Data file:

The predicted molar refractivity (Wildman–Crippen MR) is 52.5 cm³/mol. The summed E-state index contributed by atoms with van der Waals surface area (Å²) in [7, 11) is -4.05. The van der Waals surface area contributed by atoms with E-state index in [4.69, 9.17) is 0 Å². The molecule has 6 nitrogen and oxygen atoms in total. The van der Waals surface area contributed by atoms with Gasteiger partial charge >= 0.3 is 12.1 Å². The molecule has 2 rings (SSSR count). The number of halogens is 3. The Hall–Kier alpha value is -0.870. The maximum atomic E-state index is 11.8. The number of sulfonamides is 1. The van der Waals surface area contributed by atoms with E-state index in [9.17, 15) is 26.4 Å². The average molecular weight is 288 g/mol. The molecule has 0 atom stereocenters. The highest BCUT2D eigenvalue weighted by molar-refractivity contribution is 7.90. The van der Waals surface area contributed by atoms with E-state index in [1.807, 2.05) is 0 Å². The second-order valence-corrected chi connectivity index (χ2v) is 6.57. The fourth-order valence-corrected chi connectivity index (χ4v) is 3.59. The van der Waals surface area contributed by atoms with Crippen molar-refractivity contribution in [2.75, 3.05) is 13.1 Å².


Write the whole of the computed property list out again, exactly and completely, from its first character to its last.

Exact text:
The predicted molar refractivity (Wildman–Crippen MR) is 52.5 cm³/mol. The summed E-state index contributed by atoms with van der Waals surface area (Å²) in [7, 11) is -4.05. The van der Waals surface area contributed by atoms with E-state index in [4.69, 9.17) is 0 Å². The molecule has 6 nitrogen and oxygen atoms in total. The van der Waals surface area contributed by atoms with Gasteiger partial charge >= 0.3 is 12.1 Å². The molecule has 2 rings (SSSR count). The number of halogens is 3. The Hall–Kier alpha value is -0.870. The maximum atomic E-state index is 11.8. The number of sulfonamides is 1. The van der Waals surface area contributed by atoms with E-state index in [9.17, 15) is 26.4 Å². The average molecular weight is 288 g/mol. The molecule has 0 atom stereocenters. The highest BCUT2D eigenvalue weighted by molar-refractivity contribution is 7.90. The van der Waals surface area contributed by atoms with E-state index in [1.807, 2.05) is 0 Å². The second-order valence-corrected chi connectivity index (χ2v) is 6.57. The fourth-order valence-corrected chi connectivity index (χ4v) is 3.59. The van der Waals surface area contributed by atoms with Crippen molar-refractivity contribution in [2.75, 3.05) is 13.1 Å².